Dining and Dancing
Ruby’s Restaurant and Courtyard in Eunice
Cajun dancing is hungry work, though happily wherever people are doing a waltz or two-step, good food is usually nearby.
That’s certainly the case on Saturday evenings in downtown Eunice, that farm town and hub of Acadian culture out on the Cajun prairie. Each week, people line up in front of the vintage Liberty Theatre for tickets to the Rendez-Vous des Cajuns. This long-running live show, broadcast on local radio and television, has musical guests; bilingual commentary from the evening’s host; and a format following in the tradition of the Grand Ole Opry, the Louisiana Hayride and even A Prairie Home Companion.
After this early evening performance wraps up (around 7:30 p.m.), people start looking for dinner. These days, that leads many of them just two blocks up Second Street, the zigzagging main drag, past a pool hall, a coffee shop and some storefront offices, to Ruby’s Restaurant and Courtyard.
Ruby’s is a family-style Cajun restaurant where people tend to leave with leftovers and where it’s hard to imagine anyone leaving less than stuffed. It’s a place for appetizers the whole table needs to split, for straightforward steaks, for poor boys and for platters of local seafood with étouffée used as a sauce and cheese applied by the fistful.
This Ruby’s was opened last summer by the owners of Ruby’s Café, a diner just around the corner. The restaurant is new, but its address has quite a history. Until recently it was called Nick’s on Second, and Nick’s went back to 1937 when Nick Ferro and Blackie Guillory first opened it. Initially, this Nick’s was a barroom where men would convene for games of dominoes and the Cajun card game bourré.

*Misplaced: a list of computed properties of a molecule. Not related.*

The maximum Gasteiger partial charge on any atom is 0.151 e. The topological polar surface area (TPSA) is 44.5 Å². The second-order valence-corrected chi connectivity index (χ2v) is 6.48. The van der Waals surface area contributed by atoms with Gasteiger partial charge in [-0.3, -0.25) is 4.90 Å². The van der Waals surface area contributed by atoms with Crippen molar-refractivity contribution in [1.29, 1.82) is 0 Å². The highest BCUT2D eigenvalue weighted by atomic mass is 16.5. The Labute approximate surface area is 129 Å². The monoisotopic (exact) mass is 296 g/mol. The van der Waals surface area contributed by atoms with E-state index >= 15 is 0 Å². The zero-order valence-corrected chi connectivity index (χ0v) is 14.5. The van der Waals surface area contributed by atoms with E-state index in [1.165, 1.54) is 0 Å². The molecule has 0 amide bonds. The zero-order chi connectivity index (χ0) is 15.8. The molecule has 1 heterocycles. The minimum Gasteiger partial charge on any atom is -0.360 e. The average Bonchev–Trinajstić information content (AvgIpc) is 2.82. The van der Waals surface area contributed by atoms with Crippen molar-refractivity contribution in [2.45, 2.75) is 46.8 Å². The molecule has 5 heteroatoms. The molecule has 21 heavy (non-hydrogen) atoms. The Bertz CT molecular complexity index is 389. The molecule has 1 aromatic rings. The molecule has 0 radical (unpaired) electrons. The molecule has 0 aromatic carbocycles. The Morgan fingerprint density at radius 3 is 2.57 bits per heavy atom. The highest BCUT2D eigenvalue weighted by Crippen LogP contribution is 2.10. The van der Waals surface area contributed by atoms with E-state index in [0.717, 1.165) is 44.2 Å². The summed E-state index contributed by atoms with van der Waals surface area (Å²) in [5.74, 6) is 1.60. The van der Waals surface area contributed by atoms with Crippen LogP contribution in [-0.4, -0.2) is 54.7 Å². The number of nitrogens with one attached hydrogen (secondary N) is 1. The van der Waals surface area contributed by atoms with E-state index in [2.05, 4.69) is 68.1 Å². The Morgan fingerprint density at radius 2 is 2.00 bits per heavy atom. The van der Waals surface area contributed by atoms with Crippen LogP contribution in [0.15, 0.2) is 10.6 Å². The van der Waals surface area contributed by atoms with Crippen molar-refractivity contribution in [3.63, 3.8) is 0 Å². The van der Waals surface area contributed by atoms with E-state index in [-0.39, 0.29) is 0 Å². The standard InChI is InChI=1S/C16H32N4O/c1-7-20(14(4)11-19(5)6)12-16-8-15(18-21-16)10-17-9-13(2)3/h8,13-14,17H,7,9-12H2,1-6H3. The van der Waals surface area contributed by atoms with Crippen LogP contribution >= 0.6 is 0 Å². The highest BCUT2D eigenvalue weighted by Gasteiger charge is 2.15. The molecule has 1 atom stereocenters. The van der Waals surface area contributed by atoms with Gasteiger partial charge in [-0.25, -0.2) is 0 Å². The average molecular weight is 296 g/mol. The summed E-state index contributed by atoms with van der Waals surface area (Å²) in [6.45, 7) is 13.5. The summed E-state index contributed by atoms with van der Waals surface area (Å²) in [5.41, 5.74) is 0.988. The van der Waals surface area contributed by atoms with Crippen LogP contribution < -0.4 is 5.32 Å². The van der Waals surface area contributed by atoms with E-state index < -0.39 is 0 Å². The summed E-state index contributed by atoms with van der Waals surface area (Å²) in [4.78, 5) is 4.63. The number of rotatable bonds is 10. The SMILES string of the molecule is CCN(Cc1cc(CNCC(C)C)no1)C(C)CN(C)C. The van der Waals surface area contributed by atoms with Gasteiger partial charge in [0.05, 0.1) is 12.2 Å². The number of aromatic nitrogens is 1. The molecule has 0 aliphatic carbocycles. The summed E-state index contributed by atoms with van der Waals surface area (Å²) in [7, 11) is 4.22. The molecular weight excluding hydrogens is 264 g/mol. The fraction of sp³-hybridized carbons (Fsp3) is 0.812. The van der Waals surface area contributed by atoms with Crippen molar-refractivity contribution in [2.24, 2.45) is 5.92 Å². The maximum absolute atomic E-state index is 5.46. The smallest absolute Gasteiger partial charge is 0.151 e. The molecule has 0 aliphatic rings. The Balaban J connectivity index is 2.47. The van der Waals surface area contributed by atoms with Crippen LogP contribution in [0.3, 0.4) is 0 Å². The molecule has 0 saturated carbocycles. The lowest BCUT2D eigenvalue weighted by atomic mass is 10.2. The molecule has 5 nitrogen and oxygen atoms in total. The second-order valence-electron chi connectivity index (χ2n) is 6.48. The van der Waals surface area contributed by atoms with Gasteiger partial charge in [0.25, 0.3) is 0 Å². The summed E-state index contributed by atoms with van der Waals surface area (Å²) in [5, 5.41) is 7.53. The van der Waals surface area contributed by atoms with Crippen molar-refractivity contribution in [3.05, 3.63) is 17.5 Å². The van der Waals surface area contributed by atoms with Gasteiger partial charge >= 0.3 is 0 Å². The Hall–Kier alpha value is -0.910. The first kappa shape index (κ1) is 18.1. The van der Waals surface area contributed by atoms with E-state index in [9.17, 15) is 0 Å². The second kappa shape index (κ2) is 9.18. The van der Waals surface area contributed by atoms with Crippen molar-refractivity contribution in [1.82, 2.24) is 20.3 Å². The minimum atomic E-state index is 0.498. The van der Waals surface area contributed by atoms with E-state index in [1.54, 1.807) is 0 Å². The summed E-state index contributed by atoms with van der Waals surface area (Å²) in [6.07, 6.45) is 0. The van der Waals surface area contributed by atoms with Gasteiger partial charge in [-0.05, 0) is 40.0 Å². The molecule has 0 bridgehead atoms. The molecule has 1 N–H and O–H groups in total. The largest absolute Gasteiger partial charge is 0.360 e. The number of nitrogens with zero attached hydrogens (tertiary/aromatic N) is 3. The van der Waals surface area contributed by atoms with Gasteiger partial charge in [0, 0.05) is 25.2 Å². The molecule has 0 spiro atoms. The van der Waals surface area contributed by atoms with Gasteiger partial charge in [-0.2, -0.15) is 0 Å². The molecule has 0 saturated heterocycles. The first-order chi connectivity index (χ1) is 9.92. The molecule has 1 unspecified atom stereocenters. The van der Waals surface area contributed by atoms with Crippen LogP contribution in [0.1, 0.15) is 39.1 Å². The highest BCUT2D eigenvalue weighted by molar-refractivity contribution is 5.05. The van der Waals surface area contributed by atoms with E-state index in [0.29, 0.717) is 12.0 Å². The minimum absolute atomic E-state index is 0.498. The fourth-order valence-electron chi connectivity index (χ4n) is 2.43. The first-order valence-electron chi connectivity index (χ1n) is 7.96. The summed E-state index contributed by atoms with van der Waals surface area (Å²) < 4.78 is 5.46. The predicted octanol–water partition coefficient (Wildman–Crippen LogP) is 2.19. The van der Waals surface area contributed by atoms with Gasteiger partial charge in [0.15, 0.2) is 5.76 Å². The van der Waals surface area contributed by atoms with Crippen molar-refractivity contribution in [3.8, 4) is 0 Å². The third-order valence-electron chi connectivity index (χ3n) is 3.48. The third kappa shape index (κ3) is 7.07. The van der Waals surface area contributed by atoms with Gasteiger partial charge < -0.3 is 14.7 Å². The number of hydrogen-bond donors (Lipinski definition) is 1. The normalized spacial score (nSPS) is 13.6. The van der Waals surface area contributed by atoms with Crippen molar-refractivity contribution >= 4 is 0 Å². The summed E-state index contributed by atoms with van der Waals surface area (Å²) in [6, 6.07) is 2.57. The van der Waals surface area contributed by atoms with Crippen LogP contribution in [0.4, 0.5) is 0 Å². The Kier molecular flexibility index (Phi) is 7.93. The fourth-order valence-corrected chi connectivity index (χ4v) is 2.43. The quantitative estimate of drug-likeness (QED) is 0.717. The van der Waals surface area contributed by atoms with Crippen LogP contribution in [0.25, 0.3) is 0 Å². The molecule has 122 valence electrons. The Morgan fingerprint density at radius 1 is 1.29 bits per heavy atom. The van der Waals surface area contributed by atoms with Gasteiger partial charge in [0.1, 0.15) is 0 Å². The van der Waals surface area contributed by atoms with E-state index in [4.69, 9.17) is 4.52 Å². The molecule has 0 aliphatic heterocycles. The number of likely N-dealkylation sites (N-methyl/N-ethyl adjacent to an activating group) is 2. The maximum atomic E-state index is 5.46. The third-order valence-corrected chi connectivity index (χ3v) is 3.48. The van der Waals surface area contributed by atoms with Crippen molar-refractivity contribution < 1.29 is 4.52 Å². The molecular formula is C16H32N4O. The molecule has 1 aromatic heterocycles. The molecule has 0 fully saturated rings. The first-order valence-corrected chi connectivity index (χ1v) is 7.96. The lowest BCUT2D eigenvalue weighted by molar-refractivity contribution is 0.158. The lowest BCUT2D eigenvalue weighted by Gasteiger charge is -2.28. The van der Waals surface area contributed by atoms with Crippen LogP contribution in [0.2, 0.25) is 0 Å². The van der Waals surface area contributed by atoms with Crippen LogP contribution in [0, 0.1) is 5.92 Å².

The courtyard referenced in the name is a mid-size events space attached to Ruby’s main dining room, a long, narrow space with a sort of homey country store look. But it’s what’s on the plate that usually commands full attention.
There’s a choice of gumbos (seafood or chicken-and- sausage), which are joined by an uncommon seafood chowder mixing oysters and shrimp in a white base as thick as a sauce. You won’t be surprised by fried gator and catfish on this appetizer list, though the charbroiled oysters and barbecued shrimp are a little more New Orleans-style than we usually find on the prairie. But what really stand out are the almond shrimp, which are coated in a spicy-sweet Asian-style glaze and arrive on a platter of slaw strewn with slivered almonds. Fried mushrooms, stuffed with seafood dressing until they’re the size of golf balls, also make an appearance.
Fried shrimp and catfish platters, a few pastas and entrée salads and those steaks and poor boys make up a lot of the menu, while some of the specialties plumb the great contemporary Cajun zeal for mixing various kinds of seafood and capping it all with cheese and rich sauces. Both the seafood enchilada and the seafood crêpes emit a blend of plump shrimp and sweet crab bound up with enough creamy goodness to make these fillings resemble a seafood dip. Meanwhile, the Seafood Dot brings big fried shrimp curled over a casserole dish of molten, bubbling shrimp-and-crab au gratin. A slab of grilled red snapper gets the au gratin treatment, too.
This is not exactly delicate cuisine. Instead, Ruby’s menu sits at the intersection of abundant seafood and an exuberant approach to dressing it up for hungry diners. That makes it one Cajun rendezvous you shouldn’t miss.
Ed. Note: With this issue we introduce “State of the Plate,” which will provide reviews and commentary on worthy restaurants throughout the state. Ian McNulty has written about food for several publications and also appears on television and radio. His books include Louisiana Rambles, a guidebook to the state.
Ruby’s Restaurant and Courtyard
123 S. Second St., Eunice
Lunch Monday-Friday, dinner Wednesday-Saturday